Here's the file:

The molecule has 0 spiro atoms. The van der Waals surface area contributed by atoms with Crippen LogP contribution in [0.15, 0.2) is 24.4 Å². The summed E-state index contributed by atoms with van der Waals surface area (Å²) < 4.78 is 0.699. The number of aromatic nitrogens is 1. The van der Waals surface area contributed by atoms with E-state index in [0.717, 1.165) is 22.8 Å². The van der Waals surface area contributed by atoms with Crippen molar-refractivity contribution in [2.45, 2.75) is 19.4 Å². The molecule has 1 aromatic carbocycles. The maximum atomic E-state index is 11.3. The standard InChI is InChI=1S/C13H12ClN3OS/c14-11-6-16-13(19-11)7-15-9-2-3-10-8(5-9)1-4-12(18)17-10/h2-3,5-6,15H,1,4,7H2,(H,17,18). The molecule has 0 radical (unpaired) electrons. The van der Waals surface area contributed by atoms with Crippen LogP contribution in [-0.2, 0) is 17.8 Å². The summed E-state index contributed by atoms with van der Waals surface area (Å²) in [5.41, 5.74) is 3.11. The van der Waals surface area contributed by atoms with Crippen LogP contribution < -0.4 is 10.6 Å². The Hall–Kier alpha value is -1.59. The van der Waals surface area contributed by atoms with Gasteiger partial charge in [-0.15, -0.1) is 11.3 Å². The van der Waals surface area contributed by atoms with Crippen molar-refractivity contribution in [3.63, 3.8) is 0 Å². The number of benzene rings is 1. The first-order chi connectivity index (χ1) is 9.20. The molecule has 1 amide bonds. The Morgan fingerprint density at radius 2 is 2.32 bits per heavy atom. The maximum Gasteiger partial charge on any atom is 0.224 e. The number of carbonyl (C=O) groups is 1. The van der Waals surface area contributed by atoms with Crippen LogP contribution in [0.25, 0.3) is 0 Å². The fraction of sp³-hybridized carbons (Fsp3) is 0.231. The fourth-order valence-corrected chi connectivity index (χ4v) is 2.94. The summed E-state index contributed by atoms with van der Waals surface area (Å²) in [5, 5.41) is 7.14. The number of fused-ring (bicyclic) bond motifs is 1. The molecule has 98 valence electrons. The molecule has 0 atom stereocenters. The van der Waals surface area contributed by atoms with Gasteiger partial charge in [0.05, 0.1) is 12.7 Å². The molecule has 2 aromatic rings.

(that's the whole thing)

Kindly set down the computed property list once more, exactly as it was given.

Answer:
The molecule has 0 spiro atoms. The van der Waals surface area contributed by atoms with Crippen LogP contribution in [0.15, 0.2) is 24.4 Å². The summed E-state index contributed by atoms with van der Waals surface area (Å²) < 4.78 is 0.699. The number of aromatic nitrogens is 1. The van der Waals surface area contributed by atoms with E-state index in [0.717, 1.165) is 22.8 Å². The van der Waals surface area contributed by atoms with Crippen molar-refractivity contribution in [2.45, 2.75) is 19.4 Å². The molecule has 1 aromatic carbocycles. The maximum atomic E-state index is 11.3. The standard InChI is InChI=1S/C13H12ClN3OS/c14-11-6-16-13(19-11)7-15-9-2-3-10-8(5-9)1-4-12(18)17-10/h2-3,5-6,15H,1,4,7H2,(H,17,18). The molecule has 0 radical (unpaired) electrons. The van der Waals surface area contributed by atoms with Crippen LogP contribution in [-0.2, 0) is 17.8 Å². The summed E-state index contributed by atoms with van der Waals surface area (Å²) in [5.41, 5.74) is 3.11. The van der Waals surface area contributed by atoms with Crippen LogP contribution < -0.4 is 10.6 Å². The Hall–Kier alpha value is -1.59. The van der Waals surface area contributed by atoms with Gasteiger partial charge in [-0.15, -0.1) is 11.3 Å². The van der Waals surface area contributed by atoms with Crippen molar-refractivity contribution in [3.63, 3.8) is 0 Å². The number of benzene rings is 1. The first-order chi connectivity index (χ1) is 9.20. The molecule has 1 amide bonds. The Morgan fingerprint density at radius 2 is 2.32 bits per heavy atom. The maximum Gasteiger partial charge on any atom is 0.224 e. The number of carbonyl (C=O) groups is 1. The van der Waals surface area contributed by atoms with Crippen LogP contribution in [0.25, 0.3) is 0 Å². The fraction of sp³-hybridized carbons (Fsp3) is 0.231. The fourth-order valence-corrected chi connectivity index (χ4v) is 2.94. The summed E-state index contributed by atoms with van der Waals surface area (Å²) in [5, 5.41) is 7.14. The number of fused-ring (bicyclic) bond motifs is 1. The molecule has 98 valence electrons. The molecule has 0 atom stereocenters. The van der Waals surface area contributed by atoms with Gasteiger partial charge in [0.05, 0.1) is 12.7 Å². The molecule has 2 aromatic rings.